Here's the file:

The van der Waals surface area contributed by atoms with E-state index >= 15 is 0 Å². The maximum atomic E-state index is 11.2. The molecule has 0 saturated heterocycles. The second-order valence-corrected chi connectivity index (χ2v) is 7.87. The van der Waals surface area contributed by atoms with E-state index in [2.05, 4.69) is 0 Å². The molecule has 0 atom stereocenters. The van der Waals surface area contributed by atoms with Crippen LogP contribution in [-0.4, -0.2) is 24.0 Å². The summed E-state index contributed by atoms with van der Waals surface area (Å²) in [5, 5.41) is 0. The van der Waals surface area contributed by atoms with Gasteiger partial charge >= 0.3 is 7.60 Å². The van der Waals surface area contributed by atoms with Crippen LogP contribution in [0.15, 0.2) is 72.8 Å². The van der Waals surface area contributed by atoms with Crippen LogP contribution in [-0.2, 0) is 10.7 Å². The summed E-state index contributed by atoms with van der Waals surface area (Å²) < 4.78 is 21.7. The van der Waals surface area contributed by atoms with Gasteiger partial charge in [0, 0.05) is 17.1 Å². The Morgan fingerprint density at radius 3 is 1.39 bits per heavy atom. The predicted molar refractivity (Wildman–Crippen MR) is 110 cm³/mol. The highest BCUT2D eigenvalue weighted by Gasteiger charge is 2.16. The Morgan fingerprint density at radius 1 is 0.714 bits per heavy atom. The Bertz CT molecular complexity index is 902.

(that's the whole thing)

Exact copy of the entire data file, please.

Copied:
The van der Waals surface area contributed by atoms with E-state index >= 15 is 0 Å². The maximum atomic E-state index is 11.2. The molecule has 0 saturated heterocycles. The second-order valence-corrected chi connectivity index (χ2v) is 7.87. The van der Waals surface area contributed by atoms with E-state index in [2.05, 4.69) is 0 Å². The molecule has 0 atom stereocenters. The van der Waals surface area contributed by atoms with Crippen LogP contribution in [-0.4, -0.2) is 24.0 Å². The summed E-state index contributed by atoms with van der Waals surface area (Å²) in [5, 5.41) is 0. The van der Waals surface area contributed by atoms with Gasteiger partial charge >= 0.3 is 7.60 Å². The van der Waals surface area contributed by atoms with Crippen LogP contribution in [0.15, 0.2) is 72.8 Å². The van der Waals surface area contributed by atoms with Crippen LogP contribution in [-0.2, 0) is 10.7 Å². The summed E-state index contributed by atoms with van der Waals surface area (Å²) < 4.78 is 21.7. The van der Waals surface area contributed by atoms with Gasteiger partial charge in [0, 0.05) is 17.1 Å². The Morgan fingerprint density at radius 3 is 1.39 bits per heavy atom. The predicted molar refractivity (Wildman–Crippen MR) is 110 cm³/mol. The highest BCUT2D eigenvalue weighted by Gasteiger charge is 2.16. The Morgan fingerprint density at radius 1 is 0.714 bits per heavy atom. The Bertz CT molecular complexity index is 902.